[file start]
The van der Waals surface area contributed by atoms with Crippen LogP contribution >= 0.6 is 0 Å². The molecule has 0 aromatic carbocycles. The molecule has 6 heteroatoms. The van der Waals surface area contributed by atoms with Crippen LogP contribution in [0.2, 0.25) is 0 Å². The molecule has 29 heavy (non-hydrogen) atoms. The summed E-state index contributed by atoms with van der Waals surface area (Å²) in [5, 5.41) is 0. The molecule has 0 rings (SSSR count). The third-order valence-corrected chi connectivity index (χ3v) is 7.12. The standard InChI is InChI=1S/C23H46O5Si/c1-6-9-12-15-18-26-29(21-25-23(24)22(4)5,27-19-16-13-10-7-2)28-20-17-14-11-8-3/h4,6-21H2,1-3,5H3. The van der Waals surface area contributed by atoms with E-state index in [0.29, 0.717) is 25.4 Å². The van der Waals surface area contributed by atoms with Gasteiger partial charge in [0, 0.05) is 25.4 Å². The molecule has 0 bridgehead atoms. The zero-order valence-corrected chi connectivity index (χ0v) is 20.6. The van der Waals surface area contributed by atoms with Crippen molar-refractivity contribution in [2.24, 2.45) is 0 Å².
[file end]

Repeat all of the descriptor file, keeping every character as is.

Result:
The van der Waals surface area contributed by atoms with Crippen LogP contribution >= 0.6 is 0 Å². The molecule has 0 aromatic carbocycles. The molecule has 6 heteroatoms. The van der Waals surface area contributed by atoms with Crippen LogP contribution in [0.2, 0.25) is 0 Å². The molecule has 29 heavy (non-hydrogen) atoms. The summed E-state index contributed by atoms with van der Waals surface area (Å²) in [5, 5.41) is 0. The molecule has 0 rings (SSSR count). The third-order valence-corrected chi connectivity index (χ3v) is 7.12. The standard InChI is InChI=1S/C23H46O5Si/c1-6-9-12-15-18-26-29(21-25-23(24)22(4)5,27-19-16-13-10-7-2)28-20-17-14-11-8-3/h4,6-21H2,1-3,5H3. The van der Waals surface area contributed by atoms with E-state index in [0.29, 0.717) is 25.4 Å². The van der Waals surface area contributed by atoms with Gasteiger partial charge in [0, 0.05) is 25.4 Å². The molecule has 0 bridgehead atoms. The zero-order valence-corrected chi connectivity index (χ0v) is 20.6. The van der Waals surface area contributed by atoms with Crippen molar-refractivity contribution in [2.24, 2.45) is 0 Å².